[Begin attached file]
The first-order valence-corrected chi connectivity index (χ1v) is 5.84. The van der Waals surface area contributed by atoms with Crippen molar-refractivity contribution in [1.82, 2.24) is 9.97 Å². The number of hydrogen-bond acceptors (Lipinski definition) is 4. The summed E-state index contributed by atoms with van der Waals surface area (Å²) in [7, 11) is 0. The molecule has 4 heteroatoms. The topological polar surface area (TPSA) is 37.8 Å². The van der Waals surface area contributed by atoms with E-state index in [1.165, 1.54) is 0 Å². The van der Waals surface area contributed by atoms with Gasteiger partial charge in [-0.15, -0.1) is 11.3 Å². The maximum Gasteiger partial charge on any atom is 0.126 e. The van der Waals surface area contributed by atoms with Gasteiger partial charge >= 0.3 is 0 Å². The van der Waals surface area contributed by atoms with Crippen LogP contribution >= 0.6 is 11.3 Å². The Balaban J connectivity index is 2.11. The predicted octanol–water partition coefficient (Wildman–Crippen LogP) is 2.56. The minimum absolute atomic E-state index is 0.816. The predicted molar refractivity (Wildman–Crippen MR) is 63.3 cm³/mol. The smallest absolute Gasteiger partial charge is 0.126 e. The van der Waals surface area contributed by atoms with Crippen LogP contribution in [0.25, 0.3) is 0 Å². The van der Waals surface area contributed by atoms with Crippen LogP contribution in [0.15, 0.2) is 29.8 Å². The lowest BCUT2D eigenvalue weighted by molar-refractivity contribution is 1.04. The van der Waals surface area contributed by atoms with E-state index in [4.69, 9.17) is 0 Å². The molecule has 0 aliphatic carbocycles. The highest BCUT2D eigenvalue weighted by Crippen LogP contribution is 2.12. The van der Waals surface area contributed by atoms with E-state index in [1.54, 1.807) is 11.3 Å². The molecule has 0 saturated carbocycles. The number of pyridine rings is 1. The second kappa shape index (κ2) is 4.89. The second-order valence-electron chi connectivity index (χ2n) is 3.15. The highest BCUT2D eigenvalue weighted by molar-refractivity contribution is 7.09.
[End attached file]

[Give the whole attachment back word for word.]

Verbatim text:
The first-order valence-corrected chi connectivity index (χ1v) is 5.84. The van der Waals surface area contributed by atoms with Crippen molar-refractivity contribution in [1.82, 2.24) is 9.97 Å². The number of hydrogen-bond acceptors (Lipinski definition) is 4. The summed E-state index contributed by atoms with van der Waals surface area (Å²) in [7, 11) is 0. The molecule has 4 heteroatoms. The topological polar surface area (TPSA) is 37.8 Å². The van der Waals surface area contributed by atoms with E-state index in [1.165, 1.54) is 0 Å². The van der Waals surface area contributed by atoms with Gasteiger partial charge in [-0.15, -0.1) is 11.3 Å². The maximum Gasteiger partial charge on any atom is 0.126 e. The van der Waals surface area contributed by atoms with Gasteiger partial charge >= 0.3 is 0 Å². The van der Waals surface area contributed by atoms with Crippen LogP contribution >= 0.6 is 11.3 Å². The Balaban J connectivity index is 2.11. The predicted octanol–water partition coefficient (Wildman–Crippen LogP) is 2.56. The minimum absolute atomic E-state index is 0.816. The predicted molar refractivity (Wildman–Crippen MR) is 63.3 cm³/mol. The smallest absolute Gasteiger partial charge is 0.126 e. The van der Waals surface area contributed by atoms with Crippen LogP contribution in [0.25, 0.3) is 0 Å². The van der Waals surface area contributed by atoms with Crippen LogP contribution in [0.15, 0.2) is 29.8 Å². The lowest BCUT2D eigenvalue weighted by molar-refractivity contribution is 1.04. The van der Waals surface area contributed by atoms with E-state index in [4.69, 9.17) is 0 Å². The molecule has 0 aliphatic carbocycles. The highest BCUT2D eigenvalue weighted by Crippen LogP contribution is 2.12. The van der Waals surface area contributed by atoms with E-state index in [1.54, 1.807) is 11.3 Å². The molecule has 0 saturated carbocycles. The number of pyridine rings is 1. The second kappa shape index (κ2) is 4.89. The second-order valence-electron chi connectivity index (χ2n) is 3.15. The highest BCUT2D eigenvalue weighted by molar-refractivity contribution is 7.09.